And I would also say in our conversations with some of the key players inside of China, other capabilities on our platform like full-stack processing. They are interested in utilizing those capabilities and working with merchants as well.

So, it's a relatively comprehensive set of opportunities we have. I know some folks believe because obviously the strong positions that Ali and WeChat have inside the company, wondering how much opportunity. This is an exclusive market.

We are going to be working hand-in-hand with key Chinese players inside the market. It's a strength in cross-border. And we think the combination of that offers a significant opportunity for us. Again, this will play out over time, but I have to say, we're pretty excited and investing against this opportunity.

John Rainey

Lisa, I'd add to that I think a couple of points. It is a significant investment that we are managing in 2020, and that we will carry into 2021. But it's also a significant opportunity.

Just the estimates that I see is, by next year, China will be 40% of worldwide cross-border TPV. And this is a market where we have roughly 1% penetration into their 0.5 billion digital users. And you compare that to our core markets where we're significantly penetrated, if we can turn that 1% into 2%, 3%, 4%, 5%, that's a big opportunity for us. But I think one thing I want to emphasize around this investment is, the things that we're doing in China and the way that we're investing there, it’s a scalable solution for other markets.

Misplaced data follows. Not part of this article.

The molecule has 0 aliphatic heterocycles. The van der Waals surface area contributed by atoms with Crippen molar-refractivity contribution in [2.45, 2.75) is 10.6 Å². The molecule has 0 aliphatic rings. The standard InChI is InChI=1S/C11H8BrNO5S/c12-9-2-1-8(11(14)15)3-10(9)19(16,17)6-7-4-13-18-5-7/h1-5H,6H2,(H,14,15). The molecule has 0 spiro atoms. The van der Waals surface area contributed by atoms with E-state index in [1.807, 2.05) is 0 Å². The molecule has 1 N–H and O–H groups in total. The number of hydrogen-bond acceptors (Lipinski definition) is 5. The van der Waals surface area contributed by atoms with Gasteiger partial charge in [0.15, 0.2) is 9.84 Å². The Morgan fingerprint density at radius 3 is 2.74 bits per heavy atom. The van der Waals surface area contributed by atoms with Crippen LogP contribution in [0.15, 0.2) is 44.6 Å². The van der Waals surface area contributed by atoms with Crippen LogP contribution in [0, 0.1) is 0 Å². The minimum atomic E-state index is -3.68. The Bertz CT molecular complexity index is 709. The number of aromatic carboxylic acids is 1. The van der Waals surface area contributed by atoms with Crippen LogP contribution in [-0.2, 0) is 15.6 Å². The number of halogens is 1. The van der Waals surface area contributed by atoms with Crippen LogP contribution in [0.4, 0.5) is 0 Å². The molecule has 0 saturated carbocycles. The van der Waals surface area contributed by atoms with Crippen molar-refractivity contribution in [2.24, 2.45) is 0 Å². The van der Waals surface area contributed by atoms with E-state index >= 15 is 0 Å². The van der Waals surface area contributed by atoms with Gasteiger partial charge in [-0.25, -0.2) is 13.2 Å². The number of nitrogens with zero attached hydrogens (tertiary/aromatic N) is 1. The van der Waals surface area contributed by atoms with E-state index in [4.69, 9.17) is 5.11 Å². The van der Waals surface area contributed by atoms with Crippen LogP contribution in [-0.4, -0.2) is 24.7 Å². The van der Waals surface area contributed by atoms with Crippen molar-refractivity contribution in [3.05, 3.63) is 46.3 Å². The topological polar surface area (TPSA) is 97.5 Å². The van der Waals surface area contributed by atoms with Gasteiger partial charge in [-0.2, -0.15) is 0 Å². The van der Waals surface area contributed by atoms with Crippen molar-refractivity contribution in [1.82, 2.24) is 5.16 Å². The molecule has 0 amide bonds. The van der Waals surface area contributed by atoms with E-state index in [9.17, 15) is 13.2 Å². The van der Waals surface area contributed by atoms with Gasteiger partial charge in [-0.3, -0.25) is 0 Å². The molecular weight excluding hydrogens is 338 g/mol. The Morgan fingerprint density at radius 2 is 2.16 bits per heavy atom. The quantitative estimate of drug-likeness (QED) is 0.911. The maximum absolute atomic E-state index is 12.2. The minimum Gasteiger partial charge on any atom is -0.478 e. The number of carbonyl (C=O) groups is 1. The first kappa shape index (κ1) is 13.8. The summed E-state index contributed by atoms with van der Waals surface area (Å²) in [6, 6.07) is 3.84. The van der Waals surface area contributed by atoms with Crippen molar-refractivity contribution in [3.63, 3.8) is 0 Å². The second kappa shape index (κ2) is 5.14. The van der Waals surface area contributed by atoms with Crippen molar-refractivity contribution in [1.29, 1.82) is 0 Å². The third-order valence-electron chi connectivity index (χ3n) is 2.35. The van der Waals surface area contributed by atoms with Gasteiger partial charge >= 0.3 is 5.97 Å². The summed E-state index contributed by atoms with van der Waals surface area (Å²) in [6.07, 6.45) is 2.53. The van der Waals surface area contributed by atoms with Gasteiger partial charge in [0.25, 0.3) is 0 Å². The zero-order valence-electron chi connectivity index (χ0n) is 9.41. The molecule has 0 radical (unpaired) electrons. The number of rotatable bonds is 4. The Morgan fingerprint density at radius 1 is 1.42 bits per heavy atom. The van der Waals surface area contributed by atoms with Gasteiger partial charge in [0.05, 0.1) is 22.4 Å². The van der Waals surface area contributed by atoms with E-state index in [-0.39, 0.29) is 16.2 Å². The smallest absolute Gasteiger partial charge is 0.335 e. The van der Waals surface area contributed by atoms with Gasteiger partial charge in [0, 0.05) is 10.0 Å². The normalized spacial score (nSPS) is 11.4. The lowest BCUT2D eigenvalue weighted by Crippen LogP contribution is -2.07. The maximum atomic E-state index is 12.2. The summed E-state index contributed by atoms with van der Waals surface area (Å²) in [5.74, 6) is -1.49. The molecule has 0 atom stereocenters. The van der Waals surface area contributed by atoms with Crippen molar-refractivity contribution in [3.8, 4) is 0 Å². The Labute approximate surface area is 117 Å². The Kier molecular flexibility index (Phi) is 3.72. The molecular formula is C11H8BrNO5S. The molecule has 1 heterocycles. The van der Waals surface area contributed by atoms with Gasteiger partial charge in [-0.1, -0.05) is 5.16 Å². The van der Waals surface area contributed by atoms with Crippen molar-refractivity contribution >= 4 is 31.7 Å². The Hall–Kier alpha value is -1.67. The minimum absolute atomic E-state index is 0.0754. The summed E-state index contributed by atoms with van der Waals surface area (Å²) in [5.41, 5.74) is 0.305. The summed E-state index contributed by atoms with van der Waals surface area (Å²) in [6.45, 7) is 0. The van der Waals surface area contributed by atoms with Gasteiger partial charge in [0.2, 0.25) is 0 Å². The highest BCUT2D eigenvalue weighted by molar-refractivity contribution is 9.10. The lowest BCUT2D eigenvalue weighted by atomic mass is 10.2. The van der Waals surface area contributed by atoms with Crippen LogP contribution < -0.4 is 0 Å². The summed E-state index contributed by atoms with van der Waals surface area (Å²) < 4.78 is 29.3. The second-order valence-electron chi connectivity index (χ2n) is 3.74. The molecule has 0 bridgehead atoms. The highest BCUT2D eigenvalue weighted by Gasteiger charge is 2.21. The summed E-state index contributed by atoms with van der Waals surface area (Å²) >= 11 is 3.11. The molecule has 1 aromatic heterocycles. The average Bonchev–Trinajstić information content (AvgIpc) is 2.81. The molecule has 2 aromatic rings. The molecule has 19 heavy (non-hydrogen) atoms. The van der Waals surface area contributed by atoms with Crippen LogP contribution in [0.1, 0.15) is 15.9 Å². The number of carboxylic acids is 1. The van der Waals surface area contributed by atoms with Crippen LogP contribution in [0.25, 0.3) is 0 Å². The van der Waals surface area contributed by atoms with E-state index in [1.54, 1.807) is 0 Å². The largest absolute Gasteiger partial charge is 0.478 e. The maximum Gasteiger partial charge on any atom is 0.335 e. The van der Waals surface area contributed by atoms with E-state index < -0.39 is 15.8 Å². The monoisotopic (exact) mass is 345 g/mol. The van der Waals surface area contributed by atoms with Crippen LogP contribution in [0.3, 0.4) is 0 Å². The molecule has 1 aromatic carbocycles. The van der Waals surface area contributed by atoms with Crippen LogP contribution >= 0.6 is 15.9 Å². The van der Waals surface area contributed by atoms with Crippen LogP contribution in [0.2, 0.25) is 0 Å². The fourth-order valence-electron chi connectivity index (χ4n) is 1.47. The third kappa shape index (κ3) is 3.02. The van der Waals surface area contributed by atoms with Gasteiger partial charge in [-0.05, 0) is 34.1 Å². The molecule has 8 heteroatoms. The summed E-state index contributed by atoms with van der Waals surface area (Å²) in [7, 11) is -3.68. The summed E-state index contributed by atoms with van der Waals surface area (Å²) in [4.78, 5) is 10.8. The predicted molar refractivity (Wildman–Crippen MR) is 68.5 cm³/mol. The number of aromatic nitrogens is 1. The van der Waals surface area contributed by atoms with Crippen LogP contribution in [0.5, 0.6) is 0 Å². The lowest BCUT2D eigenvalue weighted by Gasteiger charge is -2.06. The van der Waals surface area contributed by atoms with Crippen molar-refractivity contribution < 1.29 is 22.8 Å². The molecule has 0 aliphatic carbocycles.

So, we're approaching it as if there will be other opportunities where we can have a much more prominent presence in those markets versus kind of dabbling in some of these markets like we do today without our full product.

And so, we're taking a very long-term perspective and investing appropriately given the significance of the opportunity.


Thank you.

Our next question comes from the line of Darrin Peller with Wolfe Research.

Darrin Peller

Hey. Thanks guys. Look, it’s good to see your confidence in TPV growth being mid-20s again for the year. I assume a part of that is engagement. Engagement obviously did well this quarter, it was up 10%, it accelerated.